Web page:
Why does posture matter in Orofacial Myofunctional Disorders?

Believe it or not, posture directly relates to orofacial myofunctional disorders (OMDs). If we have poor posture or misalignment in our posture, we will often see OMDs as well. 

In the feeding world we often hear the phrase, “what you see on your hips you see on the lips.” to put it simply, poor posture at the level of the pelvis will impact posture and full function on the face and in the mouth! 

Let’s get a bit more technical…

A journal article from the International Journal of Orofacial Myology titled “Orofacial myofunctional disorders in children with asymmetry of the posture and locomotion apparatus” studied 352 children who were identified as having weak body posture. In this study, it was found that 70% of participants also had orofacial myofunctional disorders (OMDs).

Posture directly affects our ability to breath through the nose. 

It begins with our oral resting posture. Correct oral resting posture means our tongue is resting on the palate, our mouth is closed, and we are breathing through the nose- not the mouth. 

For optimal growth and development overall, including the orofacial complex, we must have proper posture. 

Good or optimal posture when standing or sitting includes natural spinal alignment, without hunching or extension, the shoulders should be down and back, and the head should be centered on the shoulders. 

Did you know…forward head posture, which is a very common postural condition where the head protrudes forward from the body, can reduce oxygen intake by as much as 30%?! 

30% reduction in oxygen- and some people are in this posture chronically.

In turn, forward head posture is known to have a large impact on the respiratory system by weakening the respiratory muscles. It is commonly associated with OMDs and as myofunctional therapists, we should be aware of our patients posture and who we should refer to in order for our patient to make the most gains in therapy.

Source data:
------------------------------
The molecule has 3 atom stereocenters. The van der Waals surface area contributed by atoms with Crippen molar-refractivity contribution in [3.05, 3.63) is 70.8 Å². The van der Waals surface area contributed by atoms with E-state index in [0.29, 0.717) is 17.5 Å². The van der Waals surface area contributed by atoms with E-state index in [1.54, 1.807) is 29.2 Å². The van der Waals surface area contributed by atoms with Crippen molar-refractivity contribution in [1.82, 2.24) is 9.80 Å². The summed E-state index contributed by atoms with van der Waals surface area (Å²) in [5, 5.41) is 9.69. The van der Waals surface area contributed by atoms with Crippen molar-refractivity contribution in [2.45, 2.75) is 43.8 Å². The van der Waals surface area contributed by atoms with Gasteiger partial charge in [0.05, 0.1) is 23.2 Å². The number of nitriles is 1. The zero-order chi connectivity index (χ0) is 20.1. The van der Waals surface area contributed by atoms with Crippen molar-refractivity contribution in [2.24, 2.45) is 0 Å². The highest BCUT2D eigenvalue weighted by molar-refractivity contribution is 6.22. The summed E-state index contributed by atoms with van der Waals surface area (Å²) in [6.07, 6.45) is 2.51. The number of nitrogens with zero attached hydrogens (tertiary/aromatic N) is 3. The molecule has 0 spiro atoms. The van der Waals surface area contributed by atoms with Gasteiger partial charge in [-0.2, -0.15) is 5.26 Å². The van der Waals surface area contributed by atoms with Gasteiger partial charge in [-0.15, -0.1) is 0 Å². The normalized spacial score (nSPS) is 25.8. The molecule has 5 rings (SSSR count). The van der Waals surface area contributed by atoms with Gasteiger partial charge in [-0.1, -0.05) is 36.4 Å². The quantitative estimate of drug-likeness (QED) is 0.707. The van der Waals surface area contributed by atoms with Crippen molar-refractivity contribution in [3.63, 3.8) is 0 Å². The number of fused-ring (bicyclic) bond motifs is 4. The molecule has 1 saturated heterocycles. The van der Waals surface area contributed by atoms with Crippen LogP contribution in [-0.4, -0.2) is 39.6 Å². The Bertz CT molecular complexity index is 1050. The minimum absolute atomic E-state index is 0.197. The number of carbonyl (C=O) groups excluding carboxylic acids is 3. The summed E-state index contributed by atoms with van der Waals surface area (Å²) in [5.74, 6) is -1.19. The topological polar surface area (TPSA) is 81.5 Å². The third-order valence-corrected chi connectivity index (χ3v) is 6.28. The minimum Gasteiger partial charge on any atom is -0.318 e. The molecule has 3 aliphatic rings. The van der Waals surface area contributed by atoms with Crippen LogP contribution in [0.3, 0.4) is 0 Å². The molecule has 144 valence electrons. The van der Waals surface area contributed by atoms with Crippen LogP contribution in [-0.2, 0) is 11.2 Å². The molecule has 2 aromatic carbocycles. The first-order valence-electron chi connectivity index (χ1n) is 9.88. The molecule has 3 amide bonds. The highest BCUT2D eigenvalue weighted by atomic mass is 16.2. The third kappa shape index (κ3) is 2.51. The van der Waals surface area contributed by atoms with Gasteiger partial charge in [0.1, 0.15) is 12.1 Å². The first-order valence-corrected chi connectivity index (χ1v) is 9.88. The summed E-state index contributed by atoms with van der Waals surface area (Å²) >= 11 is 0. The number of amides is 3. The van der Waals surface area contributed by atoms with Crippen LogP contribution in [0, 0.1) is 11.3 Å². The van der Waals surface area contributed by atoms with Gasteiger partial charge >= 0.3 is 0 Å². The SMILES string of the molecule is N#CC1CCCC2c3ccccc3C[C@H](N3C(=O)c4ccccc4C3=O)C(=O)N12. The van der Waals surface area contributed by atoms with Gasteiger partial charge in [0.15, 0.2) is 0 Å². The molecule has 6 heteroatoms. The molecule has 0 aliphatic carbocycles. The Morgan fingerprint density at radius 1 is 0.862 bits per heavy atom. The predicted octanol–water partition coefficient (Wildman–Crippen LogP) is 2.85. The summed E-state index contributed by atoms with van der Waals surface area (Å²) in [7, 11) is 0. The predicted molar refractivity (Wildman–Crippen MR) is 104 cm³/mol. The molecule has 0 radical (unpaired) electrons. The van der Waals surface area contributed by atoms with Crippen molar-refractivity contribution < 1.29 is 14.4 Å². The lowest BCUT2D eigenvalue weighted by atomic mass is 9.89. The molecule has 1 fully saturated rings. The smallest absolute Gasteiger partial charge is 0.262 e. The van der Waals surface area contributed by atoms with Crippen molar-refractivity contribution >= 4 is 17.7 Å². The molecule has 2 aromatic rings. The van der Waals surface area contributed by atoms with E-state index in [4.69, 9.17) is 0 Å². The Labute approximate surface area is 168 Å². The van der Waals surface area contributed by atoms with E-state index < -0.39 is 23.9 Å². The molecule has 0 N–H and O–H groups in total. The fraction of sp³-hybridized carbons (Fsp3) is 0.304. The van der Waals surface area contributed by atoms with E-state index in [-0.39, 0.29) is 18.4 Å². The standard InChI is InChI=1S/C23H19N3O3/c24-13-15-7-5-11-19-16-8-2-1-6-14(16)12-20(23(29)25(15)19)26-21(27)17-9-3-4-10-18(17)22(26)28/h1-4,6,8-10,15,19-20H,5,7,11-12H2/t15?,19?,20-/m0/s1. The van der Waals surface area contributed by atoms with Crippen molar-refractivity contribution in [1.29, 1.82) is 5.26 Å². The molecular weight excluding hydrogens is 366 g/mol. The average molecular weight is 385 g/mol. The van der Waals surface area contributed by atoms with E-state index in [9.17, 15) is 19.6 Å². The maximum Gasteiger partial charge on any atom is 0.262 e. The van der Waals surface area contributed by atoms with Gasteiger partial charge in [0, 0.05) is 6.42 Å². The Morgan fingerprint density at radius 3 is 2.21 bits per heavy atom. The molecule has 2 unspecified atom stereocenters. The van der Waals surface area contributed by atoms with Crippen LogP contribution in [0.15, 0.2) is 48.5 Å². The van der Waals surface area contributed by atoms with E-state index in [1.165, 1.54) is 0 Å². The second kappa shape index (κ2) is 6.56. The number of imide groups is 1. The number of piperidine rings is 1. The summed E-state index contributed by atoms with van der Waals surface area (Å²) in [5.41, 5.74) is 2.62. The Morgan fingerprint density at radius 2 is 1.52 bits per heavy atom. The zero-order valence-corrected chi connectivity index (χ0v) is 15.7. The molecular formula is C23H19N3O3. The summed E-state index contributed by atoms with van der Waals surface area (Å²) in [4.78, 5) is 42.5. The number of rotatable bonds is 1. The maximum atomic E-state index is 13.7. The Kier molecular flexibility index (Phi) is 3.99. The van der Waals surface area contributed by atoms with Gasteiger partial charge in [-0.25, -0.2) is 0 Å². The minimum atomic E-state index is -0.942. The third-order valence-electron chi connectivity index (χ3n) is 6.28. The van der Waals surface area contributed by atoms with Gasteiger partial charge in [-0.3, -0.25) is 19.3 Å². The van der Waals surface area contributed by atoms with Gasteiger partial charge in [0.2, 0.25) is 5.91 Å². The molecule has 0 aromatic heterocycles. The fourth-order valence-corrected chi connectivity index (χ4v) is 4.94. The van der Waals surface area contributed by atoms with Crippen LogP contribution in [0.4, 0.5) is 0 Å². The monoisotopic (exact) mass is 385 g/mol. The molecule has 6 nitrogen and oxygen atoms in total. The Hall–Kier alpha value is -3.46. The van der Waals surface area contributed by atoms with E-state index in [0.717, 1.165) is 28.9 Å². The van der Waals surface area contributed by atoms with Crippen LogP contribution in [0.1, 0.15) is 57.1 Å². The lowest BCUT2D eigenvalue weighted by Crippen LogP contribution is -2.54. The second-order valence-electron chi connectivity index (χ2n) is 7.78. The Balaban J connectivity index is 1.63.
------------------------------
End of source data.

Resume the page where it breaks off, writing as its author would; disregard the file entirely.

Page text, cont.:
Forward head posture occurs when the head is positioned with the ears in front of the shoulders or the body’s vertical midline. In neutral head posture or optimal head posture, our ears should line up with our shoulders at midline. 

Symptoms that often accompany forward head posture and should be red flags as we assess patients are: 

  • chronic neck pain
  • tight neck muscles
  • decreased range of motion of the neck
  • Headaches
  • jaw pain 
  • jaw pain in the temporomandibular joint (TMJ)
  • numbness and tingling in arms and hands
  • decreased balance control
  • muscle spasms
  • herniated or other disc problems

In some cases, myofunctional therapy is sufficient to address the root cause of forward head posture and gain optimal head and neck posture. Other times, we may need to refer out as needed. Our goal as myofunctional therapists is to address OMDs and assist our patients with getting to the root cause of their issues. If you want to dive deeper and become a confident myofunctional therapist®, join us in The Myo Method®.


Korbmacher, H., et al. (2005). Orofacial myofunctional disorders in children with asymmetry of the posture and locomotion apparatus. International Journal of Orofacial Myology, 31(1), 26-38. DOI: https://doi.org/10.52010/ijom.2005.31.1.3